The Dog Who Wouldn't Be

The Dog Who Wouldn't Be

Language: English

Pages: 211

ISBN: 0553279289

Format: PDF / Kindle (mobi) / ePub


Farely Mowat's best loved book tells the splendidly entertaining story of his boyhood on the Canadian prairies.  Mutt's pedigree was uncertain, but his madness was indisputable.  He climbed tress and ladders, rode passenger in an open car wearing goggles and displaying hunting skills that bordered on sheer genius.  He was a marvelous dog, worthy of an unusual boy growing up a raw, untamed wilderness.

Au nom de Compostelle

Le Grand Roman de Flemmar

Clara Callan

Alice Munro (Early Canadian Poetry Series - Criticism & Biography)

À grandes gorgées de poussière

La quête d'Alexandre (Chroniques du Nouvel-Ontario, tome 1)

 

 

 

 

 

 

 

 

 

 

duck-blind that the farmer had built for us. The silence seemed absolute and the cold had a rare intensity that knifed through my clothes and left me shivering at its touch. Wedged firmly between my knees, as we squatted behind the blind, Mutt also shivered, muttering gloomily the while about the foolishness of men and boys who would deliberately expose themselves and their dependents to such chill discomfort. I paid little heed to his complaints, for I was watching for the dawn. Shaken by

for my first shot at a goose could keep the blood flowing to my numb extremities. As for Mutt, he was soon beyond all feeling. We had found a sack for him to lie on, but it did him little good. He began to shiver extravagantly, and then to snuffle, and finally his teeth began to chatter. Father and I were surprised by this, for neither of us had ever heard a dog’s teeth chatter before. We had not thought that such a thing was possible. Nevertheless, all through that interminable wait Mutt’s teeth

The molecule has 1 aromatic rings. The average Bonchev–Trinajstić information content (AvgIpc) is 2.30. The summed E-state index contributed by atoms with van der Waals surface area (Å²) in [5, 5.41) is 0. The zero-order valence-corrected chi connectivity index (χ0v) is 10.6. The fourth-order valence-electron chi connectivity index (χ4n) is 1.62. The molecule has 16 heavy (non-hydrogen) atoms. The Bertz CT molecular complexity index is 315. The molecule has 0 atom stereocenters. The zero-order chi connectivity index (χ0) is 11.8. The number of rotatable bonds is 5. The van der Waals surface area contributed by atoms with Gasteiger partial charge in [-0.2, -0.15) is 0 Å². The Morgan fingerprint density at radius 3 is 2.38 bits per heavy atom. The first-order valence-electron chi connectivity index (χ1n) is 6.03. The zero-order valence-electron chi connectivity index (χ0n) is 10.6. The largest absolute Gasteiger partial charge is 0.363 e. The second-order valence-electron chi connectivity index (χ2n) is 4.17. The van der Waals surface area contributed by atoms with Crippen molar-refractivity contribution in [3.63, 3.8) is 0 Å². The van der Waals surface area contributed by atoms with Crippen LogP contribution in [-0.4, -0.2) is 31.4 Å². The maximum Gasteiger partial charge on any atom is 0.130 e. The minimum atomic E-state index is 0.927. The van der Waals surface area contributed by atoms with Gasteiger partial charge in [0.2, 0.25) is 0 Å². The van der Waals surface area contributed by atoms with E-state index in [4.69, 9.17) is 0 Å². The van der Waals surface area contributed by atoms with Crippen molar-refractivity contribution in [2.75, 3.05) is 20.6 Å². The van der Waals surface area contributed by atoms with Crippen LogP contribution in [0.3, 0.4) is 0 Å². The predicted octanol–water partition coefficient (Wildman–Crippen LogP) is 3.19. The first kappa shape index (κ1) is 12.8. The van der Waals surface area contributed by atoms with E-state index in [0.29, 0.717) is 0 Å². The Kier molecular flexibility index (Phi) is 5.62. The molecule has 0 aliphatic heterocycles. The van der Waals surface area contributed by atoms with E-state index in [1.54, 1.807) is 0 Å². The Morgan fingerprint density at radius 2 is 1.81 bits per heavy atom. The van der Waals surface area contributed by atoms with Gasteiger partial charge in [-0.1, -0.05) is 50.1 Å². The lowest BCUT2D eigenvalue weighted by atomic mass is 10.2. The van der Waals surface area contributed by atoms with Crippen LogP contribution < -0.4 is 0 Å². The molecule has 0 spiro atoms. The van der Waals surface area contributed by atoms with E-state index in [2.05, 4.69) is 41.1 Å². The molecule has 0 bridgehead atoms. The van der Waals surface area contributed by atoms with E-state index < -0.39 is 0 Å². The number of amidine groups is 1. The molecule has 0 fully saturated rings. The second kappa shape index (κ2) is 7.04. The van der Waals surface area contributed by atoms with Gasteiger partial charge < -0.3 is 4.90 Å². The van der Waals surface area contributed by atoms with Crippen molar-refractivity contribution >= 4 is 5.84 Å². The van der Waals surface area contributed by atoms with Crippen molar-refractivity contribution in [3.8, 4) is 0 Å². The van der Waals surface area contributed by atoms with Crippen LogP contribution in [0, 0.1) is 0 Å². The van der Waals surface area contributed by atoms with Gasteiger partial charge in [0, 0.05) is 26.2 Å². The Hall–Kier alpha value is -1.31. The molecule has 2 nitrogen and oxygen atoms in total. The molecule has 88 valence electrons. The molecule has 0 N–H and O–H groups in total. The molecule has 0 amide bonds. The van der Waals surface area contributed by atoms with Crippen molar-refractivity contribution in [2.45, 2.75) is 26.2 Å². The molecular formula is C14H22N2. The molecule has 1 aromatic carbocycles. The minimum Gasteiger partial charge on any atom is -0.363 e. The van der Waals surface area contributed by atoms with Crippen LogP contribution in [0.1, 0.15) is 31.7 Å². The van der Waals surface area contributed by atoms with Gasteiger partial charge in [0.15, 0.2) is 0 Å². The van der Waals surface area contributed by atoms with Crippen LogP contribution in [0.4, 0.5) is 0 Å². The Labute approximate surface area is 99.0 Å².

hurricane of stiff and frantic wings. It was all over in less than a minute. The sky was clear above us and the silence had returned. Out on the slough eight ducks remained, and five of them were greenhead drakes. Mutt was almost tearing the leash from my hands as we left the blind. “Let him go,” my father said. “He can’t do any harm now. Let’s see what he makes of this.” I slipped the leash. Mutt went through the band of muck and sedge at the water’s edge like a kangaroo, in great ungainly

rather disheveled when he finally reached me. But he accepted my congratulations calmly. He took such things as this high-level retrieve quite for granted. Even the open sky offered no sure sanctuary from him, for I have seen him leap six or eight feet in the air to haul down a slow-starting and slightly wounded prairie chicken or Hungarian. As for the water – the wounded duck that thought water offered safety was mortally in ignorance. Mutt never became resigned to the oily taste of ducks, and

he snatched a piece of naphtha soap out of my hand and swallowed it, whether accidentally or not I do not know. He began frothing almost immediately, and we curtailed the bath and called the veterinary. The veterinary was a middle-aged and unimaginative man whose practice was largely limited to healing boils on horses and hard udders on cows. He refused to believe that Mutt had voluntarily swallowed soap, and he left in something of a huff. Mutt took advantage of the hullabaloo to vanish. He

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